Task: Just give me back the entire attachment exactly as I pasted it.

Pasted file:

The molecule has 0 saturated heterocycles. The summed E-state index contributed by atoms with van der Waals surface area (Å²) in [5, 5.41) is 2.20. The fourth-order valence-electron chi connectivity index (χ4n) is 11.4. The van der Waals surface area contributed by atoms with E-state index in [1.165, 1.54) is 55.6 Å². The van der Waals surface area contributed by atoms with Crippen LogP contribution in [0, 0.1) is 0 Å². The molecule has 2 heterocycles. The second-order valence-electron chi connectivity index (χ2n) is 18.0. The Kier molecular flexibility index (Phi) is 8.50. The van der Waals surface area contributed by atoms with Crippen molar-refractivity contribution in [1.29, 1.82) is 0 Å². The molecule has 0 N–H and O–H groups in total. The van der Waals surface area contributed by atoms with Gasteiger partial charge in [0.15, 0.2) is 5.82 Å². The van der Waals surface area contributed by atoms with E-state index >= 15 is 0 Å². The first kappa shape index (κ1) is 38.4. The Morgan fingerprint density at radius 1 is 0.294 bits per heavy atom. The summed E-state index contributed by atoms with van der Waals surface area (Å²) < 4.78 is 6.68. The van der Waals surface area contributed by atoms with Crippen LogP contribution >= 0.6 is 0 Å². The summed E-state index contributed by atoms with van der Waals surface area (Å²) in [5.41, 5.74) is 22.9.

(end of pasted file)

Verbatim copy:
The molecule has 0 saturated heterocycles. The summed E-state index contributed by atoms with van der Waals surface area (Å²) in [5, 5.41) is 2.20. The fourth-order valence-electron chi connectivity index (χ4n) is 11.4. The van der Waals surface area contributed by atoms with E-state index in [1.165, 1.54) is 55.6 Å². The van der Waals surface area contributed by atoms with Crippen LogP contribution in [0, 0.1) is 0 Å². The molecule has 2 heterocycles. The second-order valence-electron chi connectivity index (χ2n) is 18.0. The Kier molecular flexibility index (Phi) is 8.50. The van der Waals surface area contributed by atoms with Crippen molar-refractivity contribution in [1.29, 1.82) is 0 Å². The molecule has 0 N–H and O–H groups in total. The van der Waals surface area contributed by atoms with Gasteiger partial charge in [0.15, 0.2) is 5.82 Å². The van der Waals surface area contributed by atoms with E-state index >= 15 is 0 Å². The first kappa shape index (κ1) is 38.4. The Morgan fingerprint density at radius 1 is 0.294 bits per heavy atom. The summed E-state index contributed by atoms with van der Waals surface area (Å²) < 4.78 is 6.68. The van der Waals surface area contributed by atoms with Crippen LogP contribution >= 0.6 is 0 Å². The summed E-state index contributed by atoms with van der Waals surface area (Å²) in [5.41, 5.74) is 22.9.